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Critics say move to scrap ranked balloting undermines municipal democracy

TORONTO — Critics are accusing the Ontario government of undermining local democracy in light of the province’s proposal to scrap ranked-ballot voting in the next civic election.

Opposition legislators say the proposed change, which was introduced yesterday as part of a broader bill on COVID-19 relief, is just another provincial attempt to meddle in municipal decision-making.

The Progressive Conservatives are defending the move, saying it will save municipal resources that would be better spent tackling the ongoing pandemic.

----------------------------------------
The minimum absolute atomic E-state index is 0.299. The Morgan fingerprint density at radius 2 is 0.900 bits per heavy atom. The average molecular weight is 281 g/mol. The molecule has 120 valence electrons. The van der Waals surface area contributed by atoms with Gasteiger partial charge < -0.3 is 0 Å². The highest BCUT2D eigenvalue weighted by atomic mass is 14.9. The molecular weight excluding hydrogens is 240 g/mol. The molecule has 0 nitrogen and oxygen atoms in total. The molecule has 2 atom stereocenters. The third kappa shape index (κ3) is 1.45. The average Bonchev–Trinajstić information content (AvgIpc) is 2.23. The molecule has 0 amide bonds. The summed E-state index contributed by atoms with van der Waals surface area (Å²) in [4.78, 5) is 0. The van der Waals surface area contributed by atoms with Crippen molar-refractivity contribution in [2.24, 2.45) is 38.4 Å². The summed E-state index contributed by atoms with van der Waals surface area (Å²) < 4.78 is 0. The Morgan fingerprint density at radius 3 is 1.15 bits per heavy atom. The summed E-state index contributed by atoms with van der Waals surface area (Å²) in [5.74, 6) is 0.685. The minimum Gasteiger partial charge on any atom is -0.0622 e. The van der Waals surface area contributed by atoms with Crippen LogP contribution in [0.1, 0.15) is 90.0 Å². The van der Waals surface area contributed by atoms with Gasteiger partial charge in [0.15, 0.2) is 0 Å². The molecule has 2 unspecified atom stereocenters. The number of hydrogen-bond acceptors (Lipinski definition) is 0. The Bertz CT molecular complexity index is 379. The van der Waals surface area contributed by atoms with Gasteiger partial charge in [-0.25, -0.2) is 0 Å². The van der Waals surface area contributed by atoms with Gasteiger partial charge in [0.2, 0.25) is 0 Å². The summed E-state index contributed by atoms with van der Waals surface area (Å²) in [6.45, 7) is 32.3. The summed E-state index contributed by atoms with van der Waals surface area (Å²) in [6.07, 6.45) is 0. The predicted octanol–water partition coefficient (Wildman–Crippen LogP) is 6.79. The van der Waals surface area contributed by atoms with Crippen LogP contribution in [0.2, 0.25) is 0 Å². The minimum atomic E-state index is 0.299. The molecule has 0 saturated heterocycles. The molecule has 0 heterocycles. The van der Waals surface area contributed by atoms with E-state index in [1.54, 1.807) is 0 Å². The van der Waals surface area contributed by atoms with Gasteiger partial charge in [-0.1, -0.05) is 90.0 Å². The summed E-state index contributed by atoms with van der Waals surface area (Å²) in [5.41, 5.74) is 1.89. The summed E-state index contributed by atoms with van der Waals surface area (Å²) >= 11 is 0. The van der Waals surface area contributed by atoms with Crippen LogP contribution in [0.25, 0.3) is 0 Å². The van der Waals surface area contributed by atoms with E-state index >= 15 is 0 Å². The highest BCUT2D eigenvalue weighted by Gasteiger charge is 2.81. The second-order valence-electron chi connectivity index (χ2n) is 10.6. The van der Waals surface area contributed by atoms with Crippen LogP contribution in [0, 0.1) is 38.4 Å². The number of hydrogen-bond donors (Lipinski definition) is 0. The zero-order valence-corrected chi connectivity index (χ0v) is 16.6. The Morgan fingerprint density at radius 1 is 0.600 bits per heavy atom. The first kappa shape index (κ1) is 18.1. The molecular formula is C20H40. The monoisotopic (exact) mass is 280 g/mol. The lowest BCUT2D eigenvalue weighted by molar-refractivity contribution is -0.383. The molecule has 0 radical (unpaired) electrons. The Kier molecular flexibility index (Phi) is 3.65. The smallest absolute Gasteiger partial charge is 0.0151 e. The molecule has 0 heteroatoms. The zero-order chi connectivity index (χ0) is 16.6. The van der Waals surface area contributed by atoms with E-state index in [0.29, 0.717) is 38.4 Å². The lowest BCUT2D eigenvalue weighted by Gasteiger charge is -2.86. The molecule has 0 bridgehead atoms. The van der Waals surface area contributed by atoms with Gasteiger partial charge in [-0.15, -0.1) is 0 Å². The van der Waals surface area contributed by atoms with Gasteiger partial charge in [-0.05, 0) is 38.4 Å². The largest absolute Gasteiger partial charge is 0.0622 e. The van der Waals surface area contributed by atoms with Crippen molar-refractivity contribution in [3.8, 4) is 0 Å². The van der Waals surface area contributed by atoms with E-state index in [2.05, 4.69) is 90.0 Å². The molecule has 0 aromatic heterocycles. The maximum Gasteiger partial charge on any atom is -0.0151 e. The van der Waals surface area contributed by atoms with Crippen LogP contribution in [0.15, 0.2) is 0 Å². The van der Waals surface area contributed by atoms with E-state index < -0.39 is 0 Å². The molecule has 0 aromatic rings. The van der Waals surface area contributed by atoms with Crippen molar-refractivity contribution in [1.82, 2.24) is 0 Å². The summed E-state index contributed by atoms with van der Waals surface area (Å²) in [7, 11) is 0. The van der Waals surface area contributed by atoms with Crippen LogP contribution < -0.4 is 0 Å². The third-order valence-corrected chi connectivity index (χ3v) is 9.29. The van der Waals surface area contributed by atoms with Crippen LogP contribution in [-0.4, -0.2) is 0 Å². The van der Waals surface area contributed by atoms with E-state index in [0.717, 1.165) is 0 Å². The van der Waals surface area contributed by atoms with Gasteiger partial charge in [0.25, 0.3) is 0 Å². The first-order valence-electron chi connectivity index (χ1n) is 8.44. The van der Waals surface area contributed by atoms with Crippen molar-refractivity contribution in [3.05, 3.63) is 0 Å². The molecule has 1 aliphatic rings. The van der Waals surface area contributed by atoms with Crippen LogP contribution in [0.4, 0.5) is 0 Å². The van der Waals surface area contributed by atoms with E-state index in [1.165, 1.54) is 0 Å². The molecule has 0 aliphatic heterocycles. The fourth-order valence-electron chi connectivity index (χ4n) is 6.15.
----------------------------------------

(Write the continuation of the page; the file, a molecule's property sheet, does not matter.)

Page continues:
Tory legislator Paul Calandra says the government believes now is not the time to invest taxpayers’ money into studying and possibly implementing a new voting system.

The City of London was the first municipality in Ontario to use ranked balloting in the 2018 civic election, but other local governments have also looked into making the switch.

A referendum on the issue in Kingston, Ont., that same year received support from more than 60 per cent of participating voters.

Toronto has also considered introducing a ranked ballot system for the 2022 municipal election.

This report by The Canadian Press was first published Oct. 21, 2020.

The Canadian Press

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